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Bubble Pop Electric

Short Term Memory Loss?

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Forgive me if this topic is repeating itself.

I was too interested in trying to get served underage at my local pub at the time of the late eighties housing crash - however when i ask my "elders!" to recall this event - no-one seems to know what on earth i'm on about. Or they say things like:

"house prices didn't fall - well not by much anyway" or "they just stagnated a bit and then went up"

What is going on?

If you ask most people what they think of house prices today they say things like:

"Ooo - they're astronomical at the moment" or "it's terrible how high they are"

So if this is the case - why do they only think they'll stagnate, and why do they only remember a stagnation last round.

As a STR - it's driving me up the wall - someone give some faith please!! I'm new round here - but have been following this silly price hike for a few years now (but happy i haven't bought - and i'm sticking to mi guns!)

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they say things like:

"house prices didn't fall - well not by much anyway" or "they just stagnated a bit and then went up"..........................

As a STR - it's driving me up the wall - someone give some faith please!!

Welcome. I can assure you that house prices fell significantly from 1989 onwards and by as much as 50% or more in some areas. They didn't start to pick up again until 1996 and then only slowly for several years until the current bubble took off.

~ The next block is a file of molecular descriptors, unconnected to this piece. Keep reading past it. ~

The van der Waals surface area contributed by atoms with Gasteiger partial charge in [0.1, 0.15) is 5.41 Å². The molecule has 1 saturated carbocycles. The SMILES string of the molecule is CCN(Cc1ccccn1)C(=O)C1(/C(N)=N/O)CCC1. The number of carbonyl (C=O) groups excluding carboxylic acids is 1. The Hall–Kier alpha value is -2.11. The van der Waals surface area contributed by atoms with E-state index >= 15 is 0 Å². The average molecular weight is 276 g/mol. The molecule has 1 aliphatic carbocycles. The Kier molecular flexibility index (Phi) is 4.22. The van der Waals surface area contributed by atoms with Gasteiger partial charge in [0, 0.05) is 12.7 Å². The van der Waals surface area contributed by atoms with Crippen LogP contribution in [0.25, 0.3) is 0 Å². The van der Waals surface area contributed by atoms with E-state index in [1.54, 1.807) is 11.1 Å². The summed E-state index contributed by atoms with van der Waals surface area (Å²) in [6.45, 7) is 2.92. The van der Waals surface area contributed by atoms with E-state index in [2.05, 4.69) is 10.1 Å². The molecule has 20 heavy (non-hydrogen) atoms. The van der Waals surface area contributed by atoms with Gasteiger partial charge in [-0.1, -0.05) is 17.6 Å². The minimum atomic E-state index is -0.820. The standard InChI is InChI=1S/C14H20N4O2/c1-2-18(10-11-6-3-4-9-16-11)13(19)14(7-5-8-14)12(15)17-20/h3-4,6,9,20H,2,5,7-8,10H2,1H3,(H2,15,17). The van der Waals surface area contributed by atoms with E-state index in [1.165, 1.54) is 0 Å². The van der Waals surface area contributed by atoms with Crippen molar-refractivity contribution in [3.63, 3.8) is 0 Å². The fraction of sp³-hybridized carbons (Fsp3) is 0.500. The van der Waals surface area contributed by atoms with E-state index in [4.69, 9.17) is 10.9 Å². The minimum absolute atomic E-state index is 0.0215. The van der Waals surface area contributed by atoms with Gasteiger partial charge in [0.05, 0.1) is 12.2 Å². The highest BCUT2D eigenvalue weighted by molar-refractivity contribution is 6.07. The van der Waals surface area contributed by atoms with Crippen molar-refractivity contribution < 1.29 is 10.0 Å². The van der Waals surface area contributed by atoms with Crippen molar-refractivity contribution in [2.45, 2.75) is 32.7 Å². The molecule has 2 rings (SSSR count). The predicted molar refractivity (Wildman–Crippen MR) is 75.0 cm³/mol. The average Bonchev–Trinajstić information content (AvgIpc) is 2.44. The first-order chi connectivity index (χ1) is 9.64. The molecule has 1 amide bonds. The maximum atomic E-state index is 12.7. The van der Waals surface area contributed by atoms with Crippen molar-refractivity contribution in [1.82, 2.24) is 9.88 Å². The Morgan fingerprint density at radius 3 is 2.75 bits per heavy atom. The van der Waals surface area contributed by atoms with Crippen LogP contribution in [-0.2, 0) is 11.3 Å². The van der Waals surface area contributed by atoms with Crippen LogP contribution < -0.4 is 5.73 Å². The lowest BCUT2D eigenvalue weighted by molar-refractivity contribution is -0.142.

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The people you need to ask are those that lost their houses, they'll remember. If a person lived in the same house throughout the crash they probably wouldn't realise how much prices dropped it's only people who were directly effected that'll remember (repo'd, negative equity, moving house during crash).

Think back to summers when you were a kid, I'm sure you remember them always being sunny - similar thing with the 80's crash if you weren't effected.

Edited by mustrum_ridcully

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Property values fell a long long way during the last crash and don't be fooled by those who pretend otherwise.

I know of people who's properties halved in value and it took 10 years for those values to regain former highs.

Timing in markets prone to volatile speculation is very important.

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Forgive me if this topic is repeating itself.

I was too interested in trying to get served underage at my local pub at the time of the late eighties housing crash - however when i ask my "elders!" to recall this event - no-one seems to know what on earth i'm on about. Or they say things like:

"house prices didn't fall - well not by much anyway" or "they just stagnated a bit and then went up"